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Soda Blasting: A New Way to Remove Sealers and Coatings from Decorative ConcreteGentler and safer than chemical strippers, soda blasting preserves the underlying concrete and won't harm the environment
Just the mention of chemically stripping sealers or coatings from concrete is enough to send most professional installers running for the nearest exit. Even the new "green" environmentally friendly strippers require a host of preventive measures to ensure against contaminating other surfaces, not to mention that you have to deal with the goopy mess that remains on the surface after the chemicals have done their thing. Well, I am pleased to report that there is a cost effective and cleaner answer to sealer and coating removal, and chances are someone in your area is already offering this service.
Soda blasting is a new twist on the tried and true practice of media blasting. "The twist lies in replacing common blasting media, such as sand, carborundum or crushed walnut, with #5 grade baking soda (sodium bicarbonate)," says Bob Marsh, owner of Western Soda Blasting, a Denver based company that has been specializing in soda blasting for six years.
The owner of this stamped concrete was unhappy with the color. Soda blasting was able to remove the color without damaging the concrete.
An aluminum beverage can where the logo and lettering has been removed without damaging or profiling the surface is a testament to the "gentle power" of soda blasting.
How soda blasting worksIn the early 1980s, engineers from New Jersey and New York were faced with a dilemma: How to clean the Statue of Liberty without damaging the thin copper panels and, just as important, without contaminating the Hudson River and surrounding ecologically sensitive regions. The answer was soda blasting.
The process of propelling the media via high-pressure air remains the same today, but the results are where the concrete community really benefits. Traditional blasting media is typically very hard and destructive. Not only does it remove the coating or contamination being targeted, it also profiles and scars the underlying substrate in the process. This poses a serious problem for decorative concrete applications, since destroying the concrete surface along with the sealer or coating is counterproductive.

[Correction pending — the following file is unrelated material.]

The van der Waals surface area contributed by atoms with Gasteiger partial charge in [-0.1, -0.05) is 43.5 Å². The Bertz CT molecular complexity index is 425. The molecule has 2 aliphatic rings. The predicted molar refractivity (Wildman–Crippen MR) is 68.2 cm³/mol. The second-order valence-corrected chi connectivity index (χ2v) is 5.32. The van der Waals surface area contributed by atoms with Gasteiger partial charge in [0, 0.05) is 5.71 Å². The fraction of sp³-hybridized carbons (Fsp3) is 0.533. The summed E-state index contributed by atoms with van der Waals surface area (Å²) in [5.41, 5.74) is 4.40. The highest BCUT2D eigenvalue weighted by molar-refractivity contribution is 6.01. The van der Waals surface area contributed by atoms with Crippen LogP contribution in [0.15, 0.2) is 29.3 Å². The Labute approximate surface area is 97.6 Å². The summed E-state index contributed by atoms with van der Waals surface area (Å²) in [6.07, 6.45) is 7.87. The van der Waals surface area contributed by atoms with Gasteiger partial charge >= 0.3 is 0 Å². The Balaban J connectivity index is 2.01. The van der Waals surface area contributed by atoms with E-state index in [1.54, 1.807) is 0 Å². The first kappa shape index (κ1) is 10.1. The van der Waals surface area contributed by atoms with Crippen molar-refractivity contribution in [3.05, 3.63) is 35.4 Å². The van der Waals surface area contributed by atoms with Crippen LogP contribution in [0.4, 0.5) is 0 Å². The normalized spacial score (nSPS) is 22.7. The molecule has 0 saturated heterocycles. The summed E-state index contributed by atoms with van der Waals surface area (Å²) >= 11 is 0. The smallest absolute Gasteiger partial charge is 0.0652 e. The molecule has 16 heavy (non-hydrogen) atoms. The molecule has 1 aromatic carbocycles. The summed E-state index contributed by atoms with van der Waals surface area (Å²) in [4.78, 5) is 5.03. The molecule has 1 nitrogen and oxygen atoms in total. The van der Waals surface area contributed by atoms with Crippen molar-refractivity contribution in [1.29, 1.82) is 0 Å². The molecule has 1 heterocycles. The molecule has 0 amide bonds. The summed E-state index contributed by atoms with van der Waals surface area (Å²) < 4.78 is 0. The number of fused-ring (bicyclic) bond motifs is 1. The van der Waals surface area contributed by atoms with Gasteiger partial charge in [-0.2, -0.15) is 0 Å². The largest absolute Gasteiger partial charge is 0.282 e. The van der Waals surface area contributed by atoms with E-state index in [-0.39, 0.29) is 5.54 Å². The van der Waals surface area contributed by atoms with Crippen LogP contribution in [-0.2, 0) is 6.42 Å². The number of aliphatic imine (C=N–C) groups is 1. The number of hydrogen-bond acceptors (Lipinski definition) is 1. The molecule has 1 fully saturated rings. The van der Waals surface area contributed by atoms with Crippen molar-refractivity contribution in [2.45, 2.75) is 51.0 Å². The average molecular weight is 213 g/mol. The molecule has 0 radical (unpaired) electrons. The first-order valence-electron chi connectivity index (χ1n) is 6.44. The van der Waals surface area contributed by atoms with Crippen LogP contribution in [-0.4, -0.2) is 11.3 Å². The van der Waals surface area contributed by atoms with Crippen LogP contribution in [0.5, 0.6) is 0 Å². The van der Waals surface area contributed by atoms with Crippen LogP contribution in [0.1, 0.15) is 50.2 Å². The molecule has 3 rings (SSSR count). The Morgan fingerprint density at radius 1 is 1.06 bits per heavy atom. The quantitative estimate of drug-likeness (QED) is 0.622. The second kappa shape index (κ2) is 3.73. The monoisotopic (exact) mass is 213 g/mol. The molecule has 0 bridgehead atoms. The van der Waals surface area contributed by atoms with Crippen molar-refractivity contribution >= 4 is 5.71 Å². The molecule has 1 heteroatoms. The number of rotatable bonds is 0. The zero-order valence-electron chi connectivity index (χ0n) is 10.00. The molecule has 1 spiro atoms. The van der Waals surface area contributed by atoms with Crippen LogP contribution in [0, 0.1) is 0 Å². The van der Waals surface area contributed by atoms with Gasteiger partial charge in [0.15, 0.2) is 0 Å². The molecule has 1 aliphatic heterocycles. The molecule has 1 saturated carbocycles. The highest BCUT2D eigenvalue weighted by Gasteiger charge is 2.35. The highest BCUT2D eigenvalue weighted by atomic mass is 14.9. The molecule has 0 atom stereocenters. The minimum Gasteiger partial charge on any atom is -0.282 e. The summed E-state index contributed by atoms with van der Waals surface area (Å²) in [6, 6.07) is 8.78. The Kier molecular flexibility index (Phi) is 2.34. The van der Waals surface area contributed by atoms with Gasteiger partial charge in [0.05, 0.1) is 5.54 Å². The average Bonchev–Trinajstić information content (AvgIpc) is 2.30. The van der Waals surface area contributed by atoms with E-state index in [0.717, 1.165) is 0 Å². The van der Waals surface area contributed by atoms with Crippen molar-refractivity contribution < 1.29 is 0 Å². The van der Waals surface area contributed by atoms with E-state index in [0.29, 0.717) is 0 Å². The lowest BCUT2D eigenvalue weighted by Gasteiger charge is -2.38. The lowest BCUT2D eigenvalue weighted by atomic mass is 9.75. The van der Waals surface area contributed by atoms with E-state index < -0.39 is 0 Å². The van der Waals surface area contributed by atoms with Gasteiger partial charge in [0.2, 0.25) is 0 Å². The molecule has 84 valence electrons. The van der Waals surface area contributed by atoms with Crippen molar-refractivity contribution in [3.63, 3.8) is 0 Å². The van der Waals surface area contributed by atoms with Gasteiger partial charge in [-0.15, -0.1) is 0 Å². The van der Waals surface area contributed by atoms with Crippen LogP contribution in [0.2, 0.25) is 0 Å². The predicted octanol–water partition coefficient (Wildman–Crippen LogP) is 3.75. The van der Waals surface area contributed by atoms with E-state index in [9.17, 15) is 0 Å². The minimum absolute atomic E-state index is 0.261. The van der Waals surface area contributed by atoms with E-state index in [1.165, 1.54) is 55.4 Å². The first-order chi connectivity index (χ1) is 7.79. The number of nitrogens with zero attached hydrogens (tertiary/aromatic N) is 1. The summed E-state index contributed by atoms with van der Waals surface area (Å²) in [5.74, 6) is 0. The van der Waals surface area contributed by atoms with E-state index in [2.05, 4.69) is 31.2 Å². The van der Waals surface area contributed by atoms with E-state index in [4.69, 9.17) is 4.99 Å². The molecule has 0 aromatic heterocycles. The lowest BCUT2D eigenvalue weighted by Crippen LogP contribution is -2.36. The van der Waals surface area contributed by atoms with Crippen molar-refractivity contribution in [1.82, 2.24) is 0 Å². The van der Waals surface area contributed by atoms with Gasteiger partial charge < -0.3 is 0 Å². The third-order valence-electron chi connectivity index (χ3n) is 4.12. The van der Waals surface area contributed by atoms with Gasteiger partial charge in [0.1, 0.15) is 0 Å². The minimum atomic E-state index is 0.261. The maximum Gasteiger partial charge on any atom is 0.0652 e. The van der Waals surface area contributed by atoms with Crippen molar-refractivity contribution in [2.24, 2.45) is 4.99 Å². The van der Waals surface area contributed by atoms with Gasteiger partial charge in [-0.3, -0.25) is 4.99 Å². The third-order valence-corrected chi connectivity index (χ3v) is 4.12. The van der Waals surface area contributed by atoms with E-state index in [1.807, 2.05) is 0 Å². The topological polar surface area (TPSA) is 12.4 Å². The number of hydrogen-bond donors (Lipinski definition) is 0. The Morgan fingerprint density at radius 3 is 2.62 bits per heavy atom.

"With soda blasting, the softer baking soda explodes when it makes contact with the sealer or coating," says Marsh. All the energy is consumed in the process of removing the coating, which means the underlying substrate remains intact and is not scarred. Even if plain unprotected concrete is soda blasted, the hard concrete surface is not affected because the baking soda doesn't have enough energy to profile the surface.
Another benefit is the lack of spent media. With traditional blasting, literally tons of spent media goes everywhere. Even with sophisticated vacuum and recycling systems, spent media is a major cost and environmental contaminant. With soda blasting, the soft media turns to harmless powder as soon as it makes impact with the surface. The powder is inert, for the most part, and poses very little environmental threat. It's also much easier to control and vacuum than sand or hard media.
LimitationsThe only negative with soda blasting is that baking soda is an alkaline material, and in large amounts it can change the pH of soil and waterways. While it's a much cleaner and safer way to remove sealers and coatings, precautions still need to be taken to control and collect the spent media.
"Soda blasting will remove most all coatings," says Marsh, but he admits that extra passes may be necessary for thicker or more durable high-performance coatings, such as epoxies and polyurethanes. Thinner sealers, like acrylics, come off quickly and in one pass in most cases.
A better alternativeSoda blasting is a great alternative to all other methods of sealer or coating removal for decorative surfaces. The biggest benefit is how quickly coatings are removed, without any damage to the concrete surface. It is especially appealing for stamped or textured surfaces that are very difficult to chemically strip.
Safety is another area where soda blasting is a better option. Most chemical strippers pose some type of safety issue, both to the applicator and the surrounding environment. With soda blasting, controlling residual baking soda is the only concern.
When you compare the cost of soda blasting to chemical sealer removal, they are almost a wash. While the cost of chemical strippers is less per square foot, soda blasting makes up the difference by the savings in labor requirements, reduced cleanup and time.
Where do you find local soda blasting companies or equipment dealers? An Internet search, using the keywords "baking soda blasting" or "soda blasting," is the quickest way.